Washington Post essay draws Twitter — and real life — ire

A recently-published essay, “I am tired of being a Jewish man’s rebellion,” has sparked fury on social media and inspired several response articles.

Friends don’t let friends publish un-self-aware essays on the internet declaring their intention never to date people of a certain religion or culture.

Too bad Carey Purcell’s friends failed her recently after her essay “I am tired of being a Jewish man’s rebellion” was posted on the Washington Post site March 29. But it really gained traction Monday when it made the Twitter rounds, racking up incredulous tweets and article mentions in both Jewish media like The Forward and Haaretz and mainstream media like New York Magazine and The Atlantic.

According to the essay, Purcell is an amazing WASPy human who is “blond, often wear pearls and can mix an excellent, and very strong, martini.” But before all you single young Jewish men slide into her DMs, you should know that she’s been burned before. Yes, two Jewish men broke up with her and while Judaism “was not the official reason these relationships ended,” Purcell has sworn off Jewish men.

These two Jewish men — because two is a definitive pattern, you see — went on to serious relationships with “a nice Jewish girl” after dating her, despite her blonde hair and martini-mixing skills.


“I guess dating me had been their last act of defiance against cultural or familial expectations before finding someone who warranted their parents’ approval — perhaps the equivalent of a woman dating a motorcycle-driving, leather-jacket wearing ‘bad boy’ before settling down with a banker with a 9-5 job,” Purcell wrote.

She also makes sure to mention an “overbearing” Jewish mother.

The responses on Twitter ranged from amused to outraged, but almost everyone agreed it should never have been published by The Post at all. And Jewish Twitter wasted no time in taking the author to task.

“Which editor at the Washington Post thought that publishing ‘I refuse to date Jewish men because I believe stereotypes are real’ was a good idea?” said one tweet, from Vox reporter Zack Beauchamp. Writer and former child actor Mara Wilson tweeted at Purcell, “I bet the world‘s tiniest fiddler on the world‘s tiniest roof is playing for you.”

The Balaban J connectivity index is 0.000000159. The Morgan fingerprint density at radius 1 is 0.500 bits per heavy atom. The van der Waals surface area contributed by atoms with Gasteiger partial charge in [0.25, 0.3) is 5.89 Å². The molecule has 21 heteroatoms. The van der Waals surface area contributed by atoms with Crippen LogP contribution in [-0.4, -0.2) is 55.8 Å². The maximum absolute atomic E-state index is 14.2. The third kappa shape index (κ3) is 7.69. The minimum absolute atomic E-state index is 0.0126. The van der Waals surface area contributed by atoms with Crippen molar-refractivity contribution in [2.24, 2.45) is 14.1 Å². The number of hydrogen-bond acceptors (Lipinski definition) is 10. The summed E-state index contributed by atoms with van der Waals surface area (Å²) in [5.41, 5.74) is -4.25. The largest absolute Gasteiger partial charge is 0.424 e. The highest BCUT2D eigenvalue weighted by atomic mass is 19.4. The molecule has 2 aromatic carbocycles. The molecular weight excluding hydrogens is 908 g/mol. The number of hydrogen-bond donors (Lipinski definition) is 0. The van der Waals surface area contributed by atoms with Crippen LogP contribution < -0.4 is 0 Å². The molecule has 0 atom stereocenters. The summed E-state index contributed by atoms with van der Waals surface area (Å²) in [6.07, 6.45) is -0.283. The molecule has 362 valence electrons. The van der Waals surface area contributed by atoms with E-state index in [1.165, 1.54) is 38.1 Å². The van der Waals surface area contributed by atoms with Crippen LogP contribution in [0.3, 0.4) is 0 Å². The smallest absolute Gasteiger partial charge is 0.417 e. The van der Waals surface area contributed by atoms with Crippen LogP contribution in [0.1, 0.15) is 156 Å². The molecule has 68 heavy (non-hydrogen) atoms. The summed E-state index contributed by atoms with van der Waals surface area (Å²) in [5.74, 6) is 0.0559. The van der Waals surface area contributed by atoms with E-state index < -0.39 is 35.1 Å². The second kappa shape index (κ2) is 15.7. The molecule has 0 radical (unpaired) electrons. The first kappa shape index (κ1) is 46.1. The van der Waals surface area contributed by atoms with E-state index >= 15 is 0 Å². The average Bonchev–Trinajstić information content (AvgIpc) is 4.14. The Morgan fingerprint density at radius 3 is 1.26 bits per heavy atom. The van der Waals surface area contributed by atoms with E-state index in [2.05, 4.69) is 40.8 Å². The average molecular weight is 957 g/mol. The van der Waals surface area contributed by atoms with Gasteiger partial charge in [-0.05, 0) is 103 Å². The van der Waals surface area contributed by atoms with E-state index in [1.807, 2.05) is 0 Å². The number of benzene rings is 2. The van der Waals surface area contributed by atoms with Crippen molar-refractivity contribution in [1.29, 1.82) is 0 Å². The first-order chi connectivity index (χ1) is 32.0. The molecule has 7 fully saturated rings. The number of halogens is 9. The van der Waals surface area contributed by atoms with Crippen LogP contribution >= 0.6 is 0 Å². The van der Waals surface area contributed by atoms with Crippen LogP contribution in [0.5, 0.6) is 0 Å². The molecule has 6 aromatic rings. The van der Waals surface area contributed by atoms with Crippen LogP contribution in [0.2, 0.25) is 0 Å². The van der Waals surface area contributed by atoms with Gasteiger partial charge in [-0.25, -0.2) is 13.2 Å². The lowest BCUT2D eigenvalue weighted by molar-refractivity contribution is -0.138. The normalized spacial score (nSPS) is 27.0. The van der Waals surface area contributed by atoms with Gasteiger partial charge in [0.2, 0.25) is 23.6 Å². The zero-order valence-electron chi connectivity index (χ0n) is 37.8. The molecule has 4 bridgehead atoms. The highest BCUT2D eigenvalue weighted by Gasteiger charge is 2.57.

Buzzfeed News reporter Joe Bernstein said, “‘A Jewish Man’s Rebellion’ is my misunderstood LP of jazz standards played on shofar” while another from New York Times writer Taffy Brodesser-Akner was a stronger rejection, “It feels like maybe these Jewish men aren’t leaving you because you’re not Jewish as much as they’re leaving you because you hate Jews?”

Both The Forward and Vulture, a pop culture site from New York Magazine, posted satirical responses, “How Dare Jewish Men Keep Breaking Up with Me?” and “I’m Tired of Being Dermot Mulroney’s Onscreen Love Interest.”

“Hi there, readers! It’s me, a woman who will now cutesily compare myself to Carrie Bradshaw, as if I am simply a spunky newsgal, and not at all someone about to publish something astonishingly bigoted in a national newspaper,” wrote Talia Lavin in The Forward. “My editors did me no favors by choosing to publish this, but I’m going to go ahead and blithely hang myself out to dry anyhow! This is fun. I’m fun.

“I’m going to cite a bunch of statistics about the prevalence of Jewish intermarriage here,” Lavin went on to write, “which definitely undermine my point about Judaism being the prime obstacle to successfully marrying one of those hook-nosed hunks, but which give this whole dubious enterprise a patina of journalistic legitimacy. Otherwise, making a gross generalization about an entire religious community would be indefensible, given my sample size of two boyfriends!”

The takedowns are largely humorous, but touch on the underlying fact that anti-Semitism is rising across the country. Just last month, D.C. Council member Trayon White blamed the weather on “the Rothschilds” and a Holocaust survivor was stabbed to death in France. A recent report from the Anti-Defamation League found a nearly 60 percent increase between 2016 and 2017 in anti-Semitic incidents.

On Tuesday, Purcell posted an apology to her personal website.

“I am truly sorry I offended so many,” she wrote. “It was never my intention to disrespect the Jewish faith or anyone who engages in Jewish customs, traditions or religious beliefs. I realize now that I touched upon serious issues for Jewish people in America and worldwide, for which I sincerely apologize.”

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